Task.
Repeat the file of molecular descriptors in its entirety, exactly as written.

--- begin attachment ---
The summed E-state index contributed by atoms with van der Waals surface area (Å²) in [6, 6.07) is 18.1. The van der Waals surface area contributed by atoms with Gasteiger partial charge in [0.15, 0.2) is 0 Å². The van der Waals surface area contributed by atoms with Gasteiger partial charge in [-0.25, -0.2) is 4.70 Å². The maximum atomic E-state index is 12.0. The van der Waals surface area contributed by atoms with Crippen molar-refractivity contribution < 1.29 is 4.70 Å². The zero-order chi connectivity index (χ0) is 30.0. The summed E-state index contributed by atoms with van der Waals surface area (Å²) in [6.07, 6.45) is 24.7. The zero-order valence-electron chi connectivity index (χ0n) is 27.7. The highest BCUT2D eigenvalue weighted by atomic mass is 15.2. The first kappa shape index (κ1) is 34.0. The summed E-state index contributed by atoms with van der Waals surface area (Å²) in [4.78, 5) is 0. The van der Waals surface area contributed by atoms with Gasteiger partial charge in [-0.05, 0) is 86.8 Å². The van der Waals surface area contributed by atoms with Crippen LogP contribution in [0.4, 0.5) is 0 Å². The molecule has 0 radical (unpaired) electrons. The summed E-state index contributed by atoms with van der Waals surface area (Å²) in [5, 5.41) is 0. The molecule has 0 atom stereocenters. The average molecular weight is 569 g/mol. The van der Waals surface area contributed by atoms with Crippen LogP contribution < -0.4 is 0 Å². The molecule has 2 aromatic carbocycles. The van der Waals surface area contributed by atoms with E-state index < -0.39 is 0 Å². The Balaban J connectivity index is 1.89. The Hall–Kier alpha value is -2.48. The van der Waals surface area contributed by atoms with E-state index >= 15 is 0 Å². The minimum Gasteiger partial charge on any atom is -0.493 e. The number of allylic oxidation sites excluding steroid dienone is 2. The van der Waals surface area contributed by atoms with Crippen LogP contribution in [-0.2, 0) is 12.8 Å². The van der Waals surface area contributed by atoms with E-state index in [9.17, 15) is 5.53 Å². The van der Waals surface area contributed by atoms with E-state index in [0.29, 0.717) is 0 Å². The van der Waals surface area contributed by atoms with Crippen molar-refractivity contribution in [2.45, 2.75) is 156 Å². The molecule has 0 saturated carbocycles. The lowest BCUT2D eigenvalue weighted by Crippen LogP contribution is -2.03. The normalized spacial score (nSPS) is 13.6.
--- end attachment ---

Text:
The summed E-state index contributed by atoms with van der Waals surface area (Å²) in [6, 6.07) is 18.1. The van der Waals surface area contributed by atoms with Gasteiger partial charge in [0.15, 0.2) is 0 Å². The van der Waals surface area contributed by atoms with Gasteiger partial charge in [-0.25, -0.2) is 4.70 Å². The maximum atomic E-state index is 12.0. The van der Waals surface area contributed by atoms with Crippen molar-refractivity contribution < 1.29 is 4.70 Å². The zero-order chi connectivity index (χ0) is 30.0. The summed E-state index contributed by atoms with van der Waals surface area (Å²) in [6.07, 6.45) is 24.7. The zero-order valence-electron chi connectivity index (χ0n) is 27.7. The highest BCUT2D eigenvalue weighted by atomic mass is 15.2. The first kappa shape index (κ1) is 34.0. The summed E-state index contributed by atoms with van der Waals surface area (Å²) in [4.78, 5) is 0. The van der Waals surface area contributed by atoms with Gasteiger partial charge in [-0.05, 0) is 86.8 Å². The van der Waals surface area contributed by atoms with Crippen LogP contribution in [0.4, 0.5) is 0 Å². The molecule has 0 radical (unpaired) electrons. The summed E-state index contributed by atoms with van der Waals surface area (Å²) in [5, 5.41) is 0. The molecule has 0 atom stereocenters. The average molecular weight is 569 g/mol. The van der Waals surface area contributed by atoms with Crippen LogP contribution < -0.4 is 0 Å². The molecule has 2 aromatic carbocycles. The van der Waals surface area contributed by atoms with E-state index < -0.39 is 0 Å². The Balaban J connectivity index is 1.89. The Hall–Kier alpha value is -2.48. The van der Waals surface area contributed by atoms with E-state index >= 15 is 0 Å². The minimum Gasteiger partial charge on any atom is -0.493 e. The number of allylic oxidation sites excluding steroid dienone is 2. The van der Waals surface area contributed by atoms with Crippen LogP contribution in [-0.2, 0) is 12.8 Å². The van der Waals surface area contributed by atoms with E-state index in [9.17, 15) is 5.53 Å². The van der Waals surface area contributed by atoms with E-state index in [0.29, 0.717) is 0 Å². The van der Waals surface area contributed by atoms with Crippen molar-refractivity contribution in [2.45, 2.75) is 156 Å². The molecule has 0 saturated carbocycles. The lowest BCUT2D eigenvalue weighted by Crippen LogP contribution is -2.03. The normalized spacial score (nSPS) is 13.6.